Whether you won by a landslide or one vote, you face many challenges ahead. Getting off to a strong start can make all the difference. Here are some ways to do just that.
Meet with past officers—twice. The first time, have the new board get together with the old board. Talk about goals they were pursuing, projects underway, who they count on for help, and other broad issues. The second time, have new officers meet one-on-one with the past office-holders. The purpose of this get-together is to talk about how to do the job most effectively. Past officers often have systems in place, know the best contacts, and have other tips that can help new officers get off to a running start. They can be a terrific resource. Don’t ignore it.
Reach out to other schools. Make contact with parent group leaders. Share fundraising information, program ideas, and give each other general support. Yes, there’s someone going through the same things you are!
Get your board members together in a relaxed setting. Discuss job descriptions and expectations. Talk about personal strengths and weaknesses. Take some time to get to know each other. You’ll be working together closely. When things get really busy, the foundation you lay now can really make a difference.
Begin delegating now. It’s natural for a new president to want to have her finger on the pulse of everything that’s going on. Delegating then begins when the amount of work becomes too overwhelming for one person, or one board, to handle. By then, finding someone to help can be almost as stressful as doing it yourself. By sharing the workload and responsibility now, you set the stage for success down the line. Giving more people a stake in your work means you can accomplish more.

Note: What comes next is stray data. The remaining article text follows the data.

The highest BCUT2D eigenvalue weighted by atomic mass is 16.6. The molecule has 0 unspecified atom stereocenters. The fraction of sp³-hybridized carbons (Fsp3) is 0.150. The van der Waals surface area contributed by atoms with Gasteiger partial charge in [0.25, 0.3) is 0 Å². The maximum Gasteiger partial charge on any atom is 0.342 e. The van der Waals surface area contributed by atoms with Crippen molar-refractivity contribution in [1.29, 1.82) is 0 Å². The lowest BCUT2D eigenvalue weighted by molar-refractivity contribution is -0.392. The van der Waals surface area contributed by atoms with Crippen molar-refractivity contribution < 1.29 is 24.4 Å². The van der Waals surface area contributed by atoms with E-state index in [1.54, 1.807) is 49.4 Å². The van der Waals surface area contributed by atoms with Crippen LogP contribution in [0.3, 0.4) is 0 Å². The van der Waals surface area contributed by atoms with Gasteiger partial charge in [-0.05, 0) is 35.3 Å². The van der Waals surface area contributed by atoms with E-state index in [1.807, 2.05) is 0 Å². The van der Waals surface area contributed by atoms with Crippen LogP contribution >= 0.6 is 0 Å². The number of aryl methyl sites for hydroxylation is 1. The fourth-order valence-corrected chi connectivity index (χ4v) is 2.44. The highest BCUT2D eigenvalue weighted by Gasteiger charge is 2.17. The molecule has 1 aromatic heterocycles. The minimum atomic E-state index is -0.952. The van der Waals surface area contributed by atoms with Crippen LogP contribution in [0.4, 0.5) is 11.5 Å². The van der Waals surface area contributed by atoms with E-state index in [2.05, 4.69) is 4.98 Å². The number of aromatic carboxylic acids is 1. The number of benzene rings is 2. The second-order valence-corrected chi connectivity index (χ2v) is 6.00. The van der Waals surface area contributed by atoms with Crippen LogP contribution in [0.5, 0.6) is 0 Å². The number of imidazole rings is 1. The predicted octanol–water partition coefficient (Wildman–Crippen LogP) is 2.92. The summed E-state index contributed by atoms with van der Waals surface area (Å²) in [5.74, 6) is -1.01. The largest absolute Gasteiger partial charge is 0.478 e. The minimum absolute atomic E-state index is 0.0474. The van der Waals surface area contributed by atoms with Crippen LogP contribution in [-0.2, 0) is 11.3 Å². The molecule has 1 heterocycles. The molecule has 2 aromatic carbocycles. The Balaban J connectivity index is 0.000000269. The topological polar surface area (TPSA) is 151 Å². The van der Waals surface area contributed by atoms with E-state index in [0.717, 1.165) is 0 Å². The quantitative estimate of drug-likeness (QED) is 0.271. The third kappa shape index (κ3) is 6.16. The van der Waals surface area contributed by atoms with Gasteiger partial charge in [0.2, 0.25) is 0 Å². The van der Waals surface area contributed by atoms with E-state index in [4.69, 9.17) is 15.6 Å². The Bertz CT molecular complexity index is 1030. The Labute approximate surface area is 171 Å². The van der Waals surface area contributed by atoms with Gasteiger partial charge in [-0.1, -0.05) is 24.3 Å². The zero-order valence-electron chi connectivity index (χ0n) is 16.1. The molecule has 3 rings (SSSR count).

When you delegate, follow these three keys: First, focus on the results, not the method. Communicate what you want to accomplish, and give the person you delegate to the freedom to develop a plan to accomplish that goal. Second, set firm deadlines. A few realistic checkpoints will allow you to keep track of what’s going on without micromanaging. Third, communicate limitations. Is there a strict budget? Is time frame crucial? Make sure the person you delegate to has all the information she needs to accomplish the task.
Communicate with parents. Use surveys, talk to people at pick-up and drop-off, solicit feedback at school events. Ask parents about what goals, desires, and ideas they have for the school. Don’t plan in a vacuum. The more information you gather, the better plan you’ll create and the more success you’ll have in implementing your ideas.
Meet with the principal to discuss goals and establish a good working relationship. Getting off on the right foot with the principal can make a world of difference. Tell him you’re working toward the same goals—a better school and a better education for the children. Tell him you’ll respect boundaries on decisions the school should make and decisions parents can make. Tell him you know about the power of parent involvement and, with his help, you intend to harness that power to benefit the school, the staff, and the children—which will make him look good in the process!
Engage your sense of humor. It doesn’t take long in a leadership position to learn one inevitable fact: Things don’t always go as planned. You take pains to communicate an important message clearly, but it gets misinterpreted. You plan for every possible problem—except the one that occurs out of the blue. You envision exactly how an event will go, but somehow—you’re still not exactly sure where—it gets derailed.
Simply put, you can’t control everything. There are too many human variables in everything we do. When things go wrong, laugh and look for solutions. Stressing out makes things harder on you, and it has a bad effect on your all-volunteer troops, too. Instead, act as a problem-solver. Most times you’ll get the result you were looking for, even though you traveled the road less taken.
Relax. Enjoy yourself and have fun. Even if things don’t go exactly how you envisioned them, the work you’re doing really makes a difference.
Originally posted in 2005 and updated regularly